It’s true that newborn babies are immune to many diseases because they have antibodies they got from their mothers. However, the duration of this immunity may last only a month to about a year. Further, young children do not have maternal immunity against some vaccine-preventable diseases, such as whooping cough.
If a child is not vaccinated and is exposed to a disease germ, the child’s body may not be strong enough to fight the disease. Before vaccines, many children died from diseases that vaccines now prevent, such as whooping cough, measles, and polio. Those same germs exist today, but babies are now protected by vaccines, so we do not see these diseases as often.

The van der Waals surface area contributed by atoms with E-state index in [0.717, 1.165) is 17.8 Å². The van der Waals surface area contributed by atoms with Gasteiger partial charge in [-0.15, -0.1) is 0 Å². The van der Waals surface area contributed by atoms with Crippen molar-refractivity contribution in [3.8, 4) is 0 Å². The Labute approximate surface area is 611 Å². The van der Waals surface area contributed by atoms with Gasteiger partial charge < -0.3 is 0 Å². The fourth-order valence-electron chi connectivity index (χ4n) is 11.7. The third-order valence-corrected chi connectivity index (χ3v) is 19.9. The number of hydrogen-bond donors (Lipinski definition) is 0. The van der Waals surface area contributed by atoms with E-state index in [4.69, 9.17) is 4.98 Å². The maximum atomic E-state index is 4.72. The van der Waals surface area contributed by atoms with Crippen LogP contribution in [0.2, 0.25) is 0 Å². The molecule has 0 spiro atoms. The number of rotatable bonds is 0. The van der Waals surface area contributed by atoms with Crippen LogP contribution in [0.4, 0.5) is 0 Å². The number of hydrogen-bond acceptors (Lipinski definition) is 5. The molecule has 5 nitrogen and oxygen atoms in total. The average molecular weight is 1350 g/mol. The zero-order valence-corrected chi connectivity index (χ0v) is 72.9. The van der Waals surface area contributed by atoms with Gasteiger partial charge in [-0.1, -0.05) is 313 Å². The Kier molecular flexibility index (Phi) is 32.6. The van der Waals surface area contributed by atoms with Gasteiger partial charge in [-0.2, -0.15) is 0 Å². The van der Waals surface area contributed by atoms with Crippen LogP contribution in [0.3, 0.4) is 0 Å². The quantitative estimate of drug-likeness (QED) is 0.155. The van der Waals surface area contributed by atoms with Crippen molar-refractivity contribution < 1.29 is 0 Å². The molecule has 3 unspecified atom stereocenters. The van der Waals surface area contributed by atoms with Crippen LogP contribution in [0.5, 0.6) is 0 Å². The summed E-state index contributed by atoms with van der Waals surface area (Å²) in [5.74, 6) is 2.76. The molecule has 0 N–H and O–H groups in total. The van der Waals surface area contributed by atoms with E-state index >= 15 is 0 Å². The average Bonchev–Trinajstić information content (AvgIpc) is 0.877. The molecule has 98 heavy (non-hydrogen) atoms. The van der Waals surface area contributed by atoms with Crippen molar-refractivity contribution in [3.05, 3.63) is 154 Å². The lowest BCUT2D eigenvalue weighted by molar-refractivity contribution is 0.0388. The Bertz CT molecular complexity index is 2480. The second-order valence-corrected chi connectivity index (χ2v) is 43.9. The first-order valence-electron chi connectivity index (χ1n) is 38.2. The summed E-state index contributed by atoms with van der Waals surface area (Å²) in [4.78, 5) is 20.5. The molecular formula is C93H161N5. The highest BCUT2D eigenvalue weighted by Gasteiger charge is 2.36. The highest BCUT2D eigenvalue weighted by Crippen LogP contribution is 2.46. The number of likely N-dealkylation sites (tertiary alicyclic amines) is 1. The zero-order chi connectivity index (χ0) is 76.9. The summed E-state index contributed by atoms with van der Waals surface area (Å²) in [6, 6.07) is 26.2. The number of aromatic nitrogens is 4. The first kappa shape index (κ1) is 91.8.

Immunizing individual children also helps to protect the health of our community, especially those people who are not immunized. People who are not immunized include those who are too young to be vaccinated (e.g., children less than a year old cannot receive the measles vaccine but can be infected by the measles virus), those who cannot be vaccinated for medical reasons (e.g., children with leukemia), and those who cannot make an adequate response to vaccination. Also protected, therefore, are people who received a vaccine, but who have not developed immunity. In addition, people who are sick will be less likely to be exposed to disease germs that can be passed around by unvaccinated children. Immunization also slows down or stops disease outbreaks.